A tiny island off the Furness Peninsula is due to officially crown its new monarch today.
Aaron Sanderson will have beer poured over his head as part of his ‘coronation’ on 50-acre Piel Island.
The title of King or Queen of Piel is awarded to the owner of the Ship Inn.
BAE worker Mr Sanderson, 33, took over the island pub earlier this year.
He was chosen from a shortlist of over 30 candidates by Barrow Borough Council, which is Piel’s caretaker.
“I love this place, it’s a place I’ve been coming to for so long,” Mr Sanderson said.
“It’s beautiful. There’s just a different view everywhere you look.
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“It can be gray and gruesome but still beautiful at the same time.”
Former King of Piel Rod Scarr is due to lead today’s ceremony, which begins around 2pm.
“He’ll say a few words, there’s a bit of script to read,” Mr Sanderson said.
“He will sit me in the chair [the ‘throne’] and I’ll have beer poured over my head.”
Mr Sanderson said the summer had been “very busy”.
“We had great weather and I think that’s what really makes it,” he said.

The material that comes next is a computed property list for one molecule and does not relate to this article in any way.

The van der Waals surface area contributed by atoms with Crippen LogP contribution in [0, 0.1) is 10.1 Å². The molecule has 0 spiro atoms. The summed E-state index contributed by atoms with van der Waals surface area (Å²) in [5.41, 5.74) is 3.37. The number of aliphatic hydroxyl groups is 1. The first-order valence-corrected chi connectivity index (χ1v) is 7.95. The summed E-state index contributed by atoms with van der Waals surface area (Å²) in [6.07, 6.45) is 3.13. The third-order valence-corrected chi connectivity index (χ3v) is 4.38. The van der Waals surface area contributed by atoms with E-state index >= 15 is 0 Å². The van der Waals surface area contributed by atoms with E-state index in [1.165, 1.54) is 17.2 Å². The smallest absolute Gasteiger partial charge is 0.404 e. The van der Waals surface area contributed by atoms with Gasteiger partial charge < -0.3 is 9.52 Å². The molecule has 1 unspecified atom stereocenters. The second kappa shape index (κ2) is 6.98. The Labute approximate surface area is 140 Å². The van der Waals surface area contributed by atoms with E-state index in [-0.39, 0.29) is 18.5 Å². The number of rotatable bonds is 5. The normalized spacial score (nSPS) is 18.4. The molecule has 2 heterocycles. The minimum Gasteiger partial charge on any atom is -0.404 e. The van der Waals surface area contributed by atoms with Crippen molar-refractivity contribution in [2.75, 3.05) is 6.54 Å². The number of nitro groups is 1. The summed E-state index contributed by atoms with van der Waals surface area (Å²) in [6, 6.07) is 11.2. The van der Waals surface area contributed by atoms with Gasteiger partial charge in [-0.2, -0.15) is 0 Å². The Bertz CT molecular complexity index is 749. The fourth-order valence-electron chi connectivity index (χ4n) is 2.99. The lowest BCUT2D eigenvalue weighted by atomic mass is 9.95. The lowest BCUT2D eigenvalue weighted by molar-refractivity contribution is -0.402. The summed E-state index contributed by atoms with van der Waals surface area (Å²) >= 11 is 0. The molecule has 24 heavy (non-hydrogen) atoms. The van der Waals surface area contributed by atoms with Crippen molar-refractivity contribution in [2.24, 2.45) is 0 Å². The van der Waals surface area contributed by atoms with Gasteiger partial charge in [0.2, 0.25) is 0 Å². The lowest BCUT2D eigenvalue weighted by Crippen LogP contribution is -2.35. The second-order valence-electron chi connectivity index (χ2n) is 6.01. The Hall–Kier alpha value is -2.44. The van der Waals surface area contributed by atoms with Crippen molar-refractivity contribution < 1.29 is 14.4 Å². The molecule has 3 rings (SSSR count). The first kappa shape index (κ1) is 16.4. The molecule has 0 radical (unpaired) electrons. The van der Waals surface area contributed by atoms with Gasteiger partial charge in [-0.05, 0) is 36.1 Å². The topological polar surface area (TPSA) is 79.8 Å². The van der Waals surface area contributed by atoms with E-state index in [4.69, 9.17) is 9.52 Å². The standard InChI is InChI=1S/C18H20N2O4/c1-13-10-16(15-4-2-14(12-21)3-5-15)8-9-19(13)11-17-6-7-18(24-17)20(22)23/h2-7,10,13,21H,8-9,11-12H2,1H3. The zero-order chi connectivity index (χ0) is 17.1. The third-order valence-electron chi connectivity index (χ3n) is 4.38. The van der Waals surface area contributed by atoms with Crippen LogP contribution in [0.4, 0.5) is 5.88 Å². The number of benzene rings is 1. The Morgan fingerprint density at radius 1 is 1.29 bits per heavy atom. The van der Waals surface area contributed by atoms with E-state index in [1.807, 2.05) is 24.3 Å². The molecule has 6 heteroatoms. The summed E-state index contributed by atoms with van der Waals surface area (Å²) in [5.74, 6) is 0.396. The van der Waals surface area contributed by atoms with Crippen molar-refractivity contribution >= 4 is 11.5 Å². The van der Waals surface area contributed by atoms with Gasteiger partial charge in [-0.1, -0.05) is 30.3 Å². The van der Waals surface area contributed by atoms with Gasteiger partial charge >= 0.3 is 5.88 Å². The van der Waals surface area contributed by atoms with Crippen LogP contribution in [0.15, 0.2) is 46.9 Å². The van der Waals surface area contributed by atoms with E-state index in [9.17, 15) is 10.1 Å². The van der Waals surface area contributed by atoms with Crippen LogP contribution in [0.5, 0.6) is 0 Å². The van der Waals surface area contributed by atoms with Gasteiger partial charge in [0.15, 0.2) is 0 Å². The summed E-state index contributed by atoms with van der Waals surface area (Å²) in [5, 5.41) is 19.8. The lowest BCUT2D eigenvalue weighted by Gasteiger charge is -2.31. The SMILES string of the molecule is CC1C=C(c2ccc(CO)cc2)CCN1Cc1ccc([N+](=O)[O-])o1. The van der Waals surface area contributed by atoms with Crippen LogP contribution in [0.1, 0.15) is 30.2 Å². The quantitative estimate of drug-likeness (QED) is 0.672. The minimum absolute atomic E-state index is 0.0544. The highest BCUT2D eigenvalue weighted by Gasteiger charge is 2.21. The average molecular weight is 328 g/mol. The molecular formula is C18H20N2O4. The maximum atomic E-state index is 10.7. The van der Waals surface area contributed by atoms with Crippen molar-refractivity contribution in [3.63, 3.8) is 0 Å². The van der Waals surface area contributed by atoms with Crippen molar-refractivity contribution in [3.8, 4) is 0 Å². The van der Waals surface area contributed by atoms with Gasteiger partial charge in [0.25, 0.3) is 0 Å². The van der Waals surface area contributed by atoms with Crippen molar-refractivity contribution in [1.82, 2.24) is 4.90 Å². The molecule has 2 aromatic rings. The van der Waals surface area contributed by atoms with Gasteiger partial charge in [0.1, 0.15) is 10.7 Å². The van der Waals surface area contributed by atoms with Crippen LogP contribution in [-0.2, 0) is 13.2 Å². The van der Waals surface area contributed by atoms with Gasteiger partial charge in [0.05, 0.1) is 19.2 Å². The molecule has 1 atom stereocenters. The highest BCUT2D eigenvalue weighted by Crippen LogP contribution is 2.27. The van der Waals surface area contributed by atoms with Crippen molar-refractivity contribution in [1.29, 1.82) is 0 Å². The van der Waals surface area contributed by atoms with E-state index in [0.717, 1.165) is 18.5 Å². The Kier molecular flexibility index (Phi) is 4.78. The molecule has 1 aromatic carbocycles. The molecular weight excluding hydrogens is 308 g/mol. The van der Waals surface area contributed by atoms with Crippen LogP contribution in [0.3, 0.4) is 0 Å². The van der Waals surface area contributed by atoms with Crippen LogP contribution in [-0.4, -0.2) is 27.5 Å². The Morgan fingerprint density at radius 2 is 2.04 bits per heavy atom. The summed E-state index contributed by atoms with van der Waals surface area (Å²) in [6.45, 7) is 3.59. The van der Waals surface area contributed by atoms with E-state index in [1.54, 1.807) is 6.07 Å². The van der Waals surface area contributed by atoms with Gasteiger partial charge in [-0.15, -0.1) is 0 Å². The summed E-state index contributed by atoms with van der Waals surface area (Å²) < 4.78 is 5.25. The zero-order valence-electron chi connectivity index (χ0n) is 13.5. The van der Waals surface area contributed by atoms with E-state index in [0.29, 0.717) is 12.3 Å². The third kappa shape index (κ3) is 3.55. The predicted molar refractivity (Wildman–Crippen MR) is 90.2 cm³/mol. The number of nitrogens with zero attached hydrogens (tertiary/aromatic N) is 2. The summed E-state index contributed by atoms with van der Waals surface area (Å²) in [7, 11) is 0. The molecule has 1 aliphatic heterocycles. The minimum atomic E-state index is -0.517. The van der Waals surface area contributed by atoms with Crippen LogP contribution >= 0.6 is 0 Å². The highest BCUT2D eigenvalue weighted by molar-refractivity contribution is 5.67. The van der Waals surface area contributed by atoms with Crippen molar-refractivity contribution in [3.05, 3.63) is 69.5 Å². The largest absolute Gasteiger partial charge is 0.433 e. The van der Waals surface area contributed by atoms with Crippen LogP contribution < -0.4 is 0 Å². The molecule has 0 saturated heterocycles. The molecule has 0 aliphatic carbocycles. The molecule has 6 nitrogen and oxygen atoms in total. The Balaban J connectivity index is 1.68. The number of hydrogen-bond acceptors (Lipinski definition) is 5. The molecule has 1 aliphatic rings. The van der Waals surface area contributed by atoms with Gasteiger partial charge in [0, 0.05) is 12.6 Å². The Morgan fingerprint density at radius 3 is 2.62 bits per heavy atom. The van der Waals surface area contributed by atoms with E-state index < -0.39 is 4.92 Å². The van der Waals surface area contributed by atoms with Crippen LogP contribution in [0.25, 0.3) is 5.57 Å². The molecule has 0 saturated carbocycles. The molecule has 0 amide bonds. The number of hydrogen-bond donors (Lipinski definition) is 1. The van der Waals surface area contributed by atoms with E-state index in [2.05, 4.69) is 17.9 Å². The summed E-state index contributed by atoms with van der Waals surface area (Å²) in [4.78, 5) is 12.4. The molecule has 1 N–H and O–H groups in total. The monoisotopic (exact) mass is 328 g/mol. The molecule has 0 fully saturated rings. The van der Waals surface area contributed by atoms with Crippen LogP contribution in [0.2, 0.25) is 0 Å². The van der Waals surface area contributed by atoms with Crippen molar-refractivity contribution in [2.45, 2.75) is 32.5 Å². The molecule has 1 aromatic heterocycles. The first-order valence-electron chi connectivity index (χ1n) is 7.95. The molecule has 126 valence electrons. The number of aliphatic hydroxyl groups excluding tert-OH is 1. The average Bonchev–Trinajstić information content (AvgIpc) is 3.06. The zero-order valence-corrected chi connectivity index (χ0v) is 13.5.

“We had a lot of people come in, old faces and new faces.”
Veteran Piel tour guide John Murphy said The mail about the story behind the monarch tradition on a previous occasion.
On June 5, 1487, a force hoping to overthrow Henry VII landed on the island of Piel. The figurehead of this Yorkist rebellion was a 10-year-old boy named Lambert Simnel. Simnel was promoted as the rightful heir to the throne but was, in reality, of humble origin.
The army camped overnight on the island before heading back to London the next morning.
The rebellion is crushed at the Battle of Stoke Field, near Newark.
Simnel was spared, however, and, according to Mr Murphy, ended up working at the Tower of London before becoming a falconer.
In the 1800s, a group drinking at the Ship Inn was inspired by the story of this failed takeover and decided that Piel Island could have its own monarch.